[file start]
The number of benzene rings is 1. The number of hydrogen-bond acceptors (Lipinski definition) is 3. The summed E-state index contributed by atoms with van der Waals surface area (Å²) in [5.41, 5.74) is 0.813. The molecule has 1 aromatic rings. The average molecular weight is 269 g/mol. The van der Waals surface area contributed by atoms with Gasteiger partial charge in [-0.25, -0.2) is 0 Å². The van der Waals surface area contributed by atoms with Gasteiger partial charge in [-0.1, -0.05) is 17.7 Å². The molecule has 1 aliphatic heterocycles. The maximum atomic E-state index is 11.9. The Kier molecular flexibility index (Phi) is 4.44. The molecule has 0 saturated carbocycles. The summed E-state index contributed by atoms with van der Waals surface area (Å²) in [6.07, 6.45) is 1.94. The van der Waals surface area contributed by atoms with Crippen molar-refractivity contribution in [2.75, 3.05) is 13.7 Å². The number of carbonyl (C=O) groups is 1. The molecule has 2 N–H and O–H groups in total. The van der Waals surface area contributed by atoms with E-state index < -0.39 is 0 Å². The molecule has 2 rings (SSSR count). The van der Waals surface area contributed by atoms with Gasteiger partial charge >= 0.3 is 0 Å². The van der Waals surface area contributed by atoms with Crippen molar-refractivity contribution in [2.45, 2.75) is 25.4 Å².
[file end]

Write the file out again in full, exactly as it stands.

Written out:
The number of benzene rings is 1. The number of hydrogen-bond acceptors (Lipinski definition) is 3. The summed E-state index contributed by atoms with van der Waals surface area (Å²) in [5.41, 5.74) is 0.813. The molecule has 1 aromatic rings. The average molecular weight is 269 g/mol. The van der Waals surface area contributed by atoms with Gasteiger partial charge in [-0.25, -0.2) is 0 Å². The van der Waals surface area contributed by atoms with Gasteiger partial charge in [-0.1, -0.05) is 17.7 Å². The molecule has 1 aliphatic heterocycles. The maximum atomic E-state index is 11.9. The Kier molecular flexibility index (Phi) is 4.44. The molecule has 0 saturated carbocycles. The summed E-state index contributed by atoms with van der Waals surface area (Å²) in [6.07, 6.45) is 1.94. The van der Waals surface area contributed by atoms with Crippen molar-refractivity contribution in [2.75, 3.05) is 13.7 Å². The number of carbonyl (C=O) groups is 1. The molecule has 2 N–H and O–H groups in total. The van der Waals surface area contributed by atoms with E-state index < -0.39 is 0 Å². The molecule has 2 rings (SSSR count). The van der Waals surface area contributed by atoms with Gasteiger partial charge >= 0.3 is 0 Å². The van der Waals surface area contributed by atoms with Crippen molar-refractivity contribution in [2.45, 2.75) is 25.4 Å².